NEAL, RALPH 



O'BARR, ANN 



OLIVER, HOYT 



OWINGS, JOE 



PALMER, JACK 



PARNELL, KATIE 



PATTERSON, BILL 



^ <»' m^ 





PAYNE, JOSEPH 



PEACOCK, SARAH ANNE 



PERRY, SUE 



PIGOTT, HELEN 



POLK, JOHN 



PRUITT, DAVID 



RAGSDALE, DON 



RANDALL, PAT 



READING, JIM 



REEVES, EDWARD 



REEVES, JUDY 



REEVES, RAYMOND 



RICE, NORMAN 



RICHARDS, BEVERLY 



RICHARDSON, DON 




ROBERTS, BILL 



ROBINSON, MIKE 



ROBY, BILL 



ROEBUCK, BARBARA 



ROPER, KENNETH 



RUMORE, A. J. 



RUSSELL, BENNY 



RUSSELL, NED 



SALAMONE, MARIE 



l^Mrn^ -V^T/ 1*^^-^ 

n 






SCHMITT, FRANK 



SELLERS, JERRY 



SENTELL, BETTY 



i^% Ei^, 



■'^ lb. 



VW. -5Wl 



itil 






\ 



M% 



SHADRICK, ELAINE 



SIMPSON, FRED 



SKIPPER, DELANO 



THOMASON, MARTHA 

THOMPSON, SHIRLENE 

THOMPSON, SHIRLEY 




SMITH, CLAUDE 
SMITH, JERRY 
SMITH, ROLAND 



TODD, MAE LYNN 



TRAYLOR, WILLIAM 



VEAL, DAVID EVAN 



SMITH, TOM 
SMITH, ZANE 
SNELL, DON 



WARE, BOB 



WILLIAMS, JANICE 



WILLINGHAM, RAYBON 



SPURLING, BARBARA 
STEWART, MARIAN 
SUTHERLAND, MARTHA 



WILLIS, RONNIE 




TALLENT, ROBERT 



THOMAS, CAROLYN 



THOMPSON, EVELYN 



[ 42 ] 



^opnomore C^iadd I960 



Senator 




( 


JERRY WOOD 




7^1 




iP 




kM 


1^ 


' ^ 1 


-f^f'i 


r4 


^7 








aa 



^ 




:ll 




PresIHenl 




JOHN CROOK 



ABERNATHY, MARY JANE 



AYCOCK, HELEN 



ADAMS, BECKY 



BLALOCK, NINA 

BOATWRIGHT, RICHARD 

BOONE, BETTYE 



ANDREWS, LANA 



AVERY, JOEL 



AYRES, ALICE 



BAILEY, BEN 
BARKER, ROBERT 
BARKSDALE, THOMAS 



BARNES, MARY GRACE 



BARNES, RICHARD 



BATCHELOR, NANCY 



BENHAM, D. E. 
BIGGS, CHARLSIE 
BLAKNEY, BETTY 



BREWER, JOE 

BREWIS, LYNDELL 

BROADHEAD, JAN 



BROOKS, ELAINE 
BRUMMETT, JANE 
BRYANT, GEORGE 



BRYANT, JOAN 
BUTLER, RAY 
BUTLER, TED 



BYNON, SANDRA 

CADE, EDWINA 

CAHOON, MARTHA JO 



Senotor 



I 




WAYNE FLINT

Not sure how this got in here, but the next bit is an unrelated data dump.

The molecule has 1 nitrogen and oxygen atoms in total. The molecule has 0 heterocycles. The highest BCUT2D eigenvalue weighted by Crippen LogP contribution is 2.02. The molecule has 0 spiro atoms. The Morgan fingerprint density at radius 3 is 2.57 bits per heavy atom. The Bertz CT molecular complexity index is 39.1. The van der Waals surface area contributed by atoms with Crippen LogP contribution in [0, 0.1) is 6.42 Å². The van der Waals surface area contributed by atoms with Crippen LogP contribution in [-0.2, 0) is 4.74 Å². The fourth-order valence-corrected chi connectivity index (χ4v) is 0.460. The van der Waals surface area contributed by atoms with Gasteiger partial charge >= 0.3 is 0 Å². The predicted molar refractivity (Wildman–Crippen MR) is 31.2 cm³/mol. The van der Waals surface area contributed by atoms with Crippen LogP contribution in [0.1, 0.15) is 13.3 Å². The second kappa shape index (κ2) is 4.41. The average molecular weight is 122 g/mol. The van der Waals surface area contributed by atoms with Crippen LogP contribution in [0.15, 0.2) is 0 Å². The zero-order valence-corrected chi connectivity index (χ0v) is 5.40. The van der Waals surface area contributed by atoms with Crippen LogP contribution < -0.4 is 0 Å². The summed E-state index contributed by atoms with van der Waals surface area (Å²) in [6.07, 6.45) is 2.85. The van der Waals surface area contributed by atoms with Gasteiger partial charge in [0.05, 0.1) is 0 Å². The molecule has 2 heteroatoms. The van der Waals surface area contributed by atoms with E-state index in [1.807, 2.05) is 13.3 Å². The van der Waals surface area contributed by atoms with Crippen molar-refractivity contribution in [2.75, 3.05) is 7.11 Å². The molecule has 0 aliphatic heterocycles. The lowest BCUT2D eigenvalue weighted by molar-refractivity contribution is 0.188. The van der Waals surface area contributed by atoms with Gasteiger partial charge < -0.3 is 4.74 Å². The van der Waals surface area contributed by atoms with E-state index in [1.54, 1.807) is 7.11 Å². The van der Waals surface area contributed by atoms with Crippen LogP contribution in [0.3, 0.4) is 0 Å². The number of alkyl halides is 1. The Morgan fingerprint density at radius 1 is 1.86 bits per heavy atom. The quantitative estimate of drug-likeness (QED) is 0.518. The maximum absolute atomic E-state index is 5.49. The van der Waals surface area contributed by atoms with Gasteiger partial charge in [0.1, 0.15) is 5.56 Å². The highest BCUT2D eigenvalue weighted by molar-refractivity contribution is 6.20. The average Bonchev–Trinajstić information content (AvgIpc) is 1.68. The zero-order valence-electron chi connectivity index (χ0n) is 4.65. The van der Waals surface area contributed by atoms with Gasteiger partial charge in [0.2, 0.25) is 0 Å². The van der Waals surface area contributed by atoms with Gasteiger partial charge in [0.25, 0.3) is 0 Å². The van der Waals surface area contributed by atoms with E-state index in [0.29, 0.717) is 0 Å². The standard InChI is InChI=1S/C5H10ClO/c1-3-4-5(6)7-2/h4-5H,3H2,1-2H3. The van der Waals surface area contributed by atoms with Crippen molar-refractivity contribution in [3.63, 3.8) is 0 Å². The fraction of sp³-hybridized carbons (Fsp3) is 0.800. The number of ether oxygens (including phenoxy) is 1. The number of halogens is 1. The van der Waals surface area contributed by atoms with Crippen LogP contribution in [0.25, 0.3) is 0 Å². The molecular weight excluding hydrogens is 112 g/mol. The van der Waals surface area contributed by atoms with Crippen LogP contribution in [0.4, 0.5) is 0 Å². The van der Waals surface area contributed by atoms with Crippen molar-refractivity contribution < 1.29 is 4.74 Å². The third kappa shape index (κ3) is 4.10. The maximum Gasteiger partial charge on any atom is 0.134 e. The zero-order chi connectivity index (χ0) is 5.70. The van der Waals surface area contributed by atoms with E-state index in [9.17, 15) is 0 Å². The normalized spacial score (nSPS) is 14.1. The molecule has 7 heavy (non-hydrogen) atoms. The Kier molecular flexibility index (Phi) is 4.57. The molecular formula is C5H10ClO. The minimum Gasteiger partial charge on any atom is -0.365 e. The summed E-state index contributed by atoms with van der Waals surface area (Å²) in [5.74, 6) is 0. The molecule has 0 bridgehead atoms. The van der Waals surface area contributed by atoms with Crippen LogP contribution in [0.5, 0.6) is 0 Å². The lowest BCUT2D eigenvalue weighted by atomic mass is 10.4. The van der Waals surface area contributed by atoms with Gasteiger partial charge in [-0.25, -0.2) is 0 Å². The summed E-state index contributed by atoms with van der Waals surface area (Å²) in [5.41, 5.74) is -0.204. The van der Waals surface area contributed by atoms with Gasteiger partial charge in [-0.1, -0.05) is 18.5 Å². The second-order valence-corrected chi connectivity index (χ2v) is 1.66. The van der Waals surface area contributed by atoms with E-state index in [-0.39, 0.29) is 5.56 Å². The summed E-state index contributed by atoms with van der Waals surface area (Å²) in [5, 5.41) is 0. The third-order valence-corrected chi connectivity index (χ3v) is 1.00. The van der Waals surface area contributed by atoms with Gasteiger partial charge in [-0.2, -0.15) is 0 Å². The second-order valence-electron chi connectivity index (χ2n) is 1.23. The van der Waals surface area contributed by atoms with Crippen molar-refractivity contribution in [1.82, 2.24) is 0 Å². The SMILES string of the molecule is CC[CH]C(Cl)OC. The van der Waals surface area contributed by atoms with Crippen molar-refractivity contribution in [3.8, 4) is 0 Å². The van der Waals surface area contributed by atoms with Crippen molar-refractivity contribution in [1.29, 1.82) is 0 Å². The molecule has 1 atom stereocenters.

m 



f ^ ^ J ^ J -^* J 



CALLAWAY, DON 



CANNON, MAJOR 



CARMAN, BOBBIE 



CASTLEBERRY, JERRY 



CLARK, EDWIN 



CLAYTON, WILLIAM 




CONRAD, RODERICK 



CONWAY, UNA KING 



COOK, THERESA 






COWART, BART 



CRIDER, BOB 



CROUCH, BOB 




CRUSE, DON 



DANIEL, BETTY 



DARNELL, JOSEPH 



DAVIS, JAMES 



DAVIS, JULIA 



DAVIS, LYNN 






DORRIS, RON 
DAVIDSON, JAMES 
DAWSON, WAYNE 




DEAN, JOE 



DEAN, NOVELLA 



DEAN, RHONDA 



DEASON, CARL 



DICKEY, MARTHA 



DICKSON, JANE 



DIX, CAROL 



DODSON, BECKY 



DOUGLAS, WALTON 



DRISKELL, PAUL 



DURREH, PAT 



DUGGAR, JAMES 



DUTTON, BETTY 



EATON, PAT 



ELLINGTON, TOMMIE 



ELLIOTT, JOANNE 



EPP, LIONEL 



EVANS, NEWMAN 



FINCH, JAMES 



FINKLEA, JOHN 



FINLEY, BETTY ANNE 



FIORE, JERRY 



FLETCHER, HENRY 



FLOWERS, BOBBY 




FORMBY, ROBERT 
FORSTMAN, JAMES 
FORTNER, CHARLES 








t^mi^-- 




•^ ^ 



»*^ 




FROST, DOUGLAS 



FULCRUM, GAYLE 



GALLAWAY, BETTY 



GANTT, MARKANNE 



GARDNER, GRETHEL 



GARNER, JAMES 



GASKINS, JAYNE 
GEORGE, JIM 
GEORGETON, DESPINA 



GLENN, JOY 



GLENN, PEGGY 



GOFF, PAT 



GOLDBERG, ROBERT 



GORMAN, GEORGE 



GRAY, ANNE 



GREEN, HILTON 



GRIFFITH, JOANNE 



GROSS, DOYLE 



HALLMARK, THOMAS 



HANCOCK, GORDON 



HARBUCK, GEORGE 



HARWELL, FRANK 



HASKEW, BRENDA 



HATFIELD, WILLIAM 



MEDDLE, SHARON 



HEODLE, RONALD 



HENDERSON, CAROLYN 



HENDERSON, CAROLYN 
HENDERSON, MARTHA 
HENDERSON, WILSON 



HERRING, MARTHA RUTH 



HESTER, JERRY 



HILL, LOUIS 



HODGES, MOLLY 



MOLLIS, COY 



MOLLYHAN, MILDRED 



HOOD, MARY ANN 
HOOD, SARAH 
HOOKS, B. G. 



HOPKINS, JANICE 

HOWARD, CAROL 

HOWARD, PAT 



HUDSON, LEONARD 



HUFF, MARY CLAIR 



HUNTER, FRANCES 



MYMEL, JOAN 

JACOBS, FRANKLIN 

JOHNSON, ANNE 





4^-^ K.^ V^'*! 

1^ « liii^^i 





I -'■=•«»' I-.J,, jT,.^ 




JOHNSON, DAVID 



JOHNSON, HAROLDINE 



JOHNSON, JEFF 



McCUTCHEN, DAVID 

McDowell, joyce 

McMAHAN, GORDON 



ISBELL, JERRY 



KEELING, BARBARA 



KELLEY, BOBBY 



McPHERSON, PEGGY 

MARLOWE, GUY 

MARRS, HARRIETT 



KELLY, JAMES 



KERR, GAIL 



KILLIAN, BEVERLY 



MARTIN, PATSY 

MARTIN, SHERRILL 

MASH, JEAN 




KING, JIM 



KINGHORN, BILL 



KIRKLAND, TERRY 



MATHIS, SARAH 

MEIDEN, DON 

MEEKS, WILLIAM 



KIRKLEY, KEN